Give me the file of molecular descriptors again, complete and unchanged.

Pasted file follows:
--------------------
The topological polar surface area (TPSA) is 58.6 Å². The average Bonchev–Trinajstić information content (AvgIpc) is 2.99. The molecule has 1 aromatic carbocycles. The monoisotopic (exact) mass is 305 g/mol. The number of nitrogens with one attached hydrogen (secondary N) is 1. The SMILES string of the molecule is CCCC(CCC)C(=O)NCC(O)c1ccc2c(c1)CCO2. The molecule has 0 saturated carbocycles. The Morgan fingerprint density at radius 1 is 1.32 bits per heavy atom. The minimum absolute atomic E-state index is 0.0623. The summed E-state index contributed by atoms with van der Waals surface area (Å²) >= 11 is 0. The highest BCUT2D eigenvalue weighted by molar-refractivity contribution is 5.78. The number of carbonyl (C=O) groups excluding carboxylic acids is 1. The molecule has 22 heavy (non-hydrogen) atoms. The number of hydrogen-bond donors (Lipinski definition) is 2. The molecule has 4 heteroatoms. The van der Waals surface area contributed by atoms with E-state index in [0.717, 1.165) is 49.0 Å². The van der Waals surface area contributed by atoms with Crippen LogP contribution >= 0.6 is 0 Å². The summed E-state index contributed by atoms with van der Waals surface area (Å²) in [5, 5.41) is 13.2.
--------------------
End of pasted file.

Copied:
The topological polar surface area (TPSA) is 58.6 Å². The average Bonchev–Trinajstić information content (AvgIpc) is 2.99. The molecule has 1 aromatic carbocycles. The monoisotopic (exact) mass is 305 g/mol. The number of nitrogens with one attached hydrogen (secondary N) is 1. The SMILES string of the molecule is CCCC(CCC)C(=O)NCC(O)c1ccc2c(c1)CCO2. The molecule has 0 saturated carbocycles. The Morgan fingerprint density at radius 1 is 1.32 bits per heavy atom. The minimum absolute atomic E-state index is 0.0623. The summed E-state index contributed by atoms with van der Waals surface area (Å²) >= 11 is 0. The highest BCUT2D eigenvalue weighted by molar-refractivity contribution is 5.78. The number of carbonyl (C=O) groups excluding carboxylic acids is 1. The molecule has 22 heavy (non-hydrogen) atoms. The number of hydrogen-bond donors (Lipinski definition) is 2. The molecule has 4 heteroatoms. The van der Waals surface area contributed by atoms with E-state index in [0.717, 1.165) is 49.0 Å². The van der Waals surface area contributed by atoms with Crippen LogP contribution >= 0.6 is 0 Å². The summed E-state index contributed by atoms with van der Waals surface area (Å²) in [5, 5.41) is 13.2.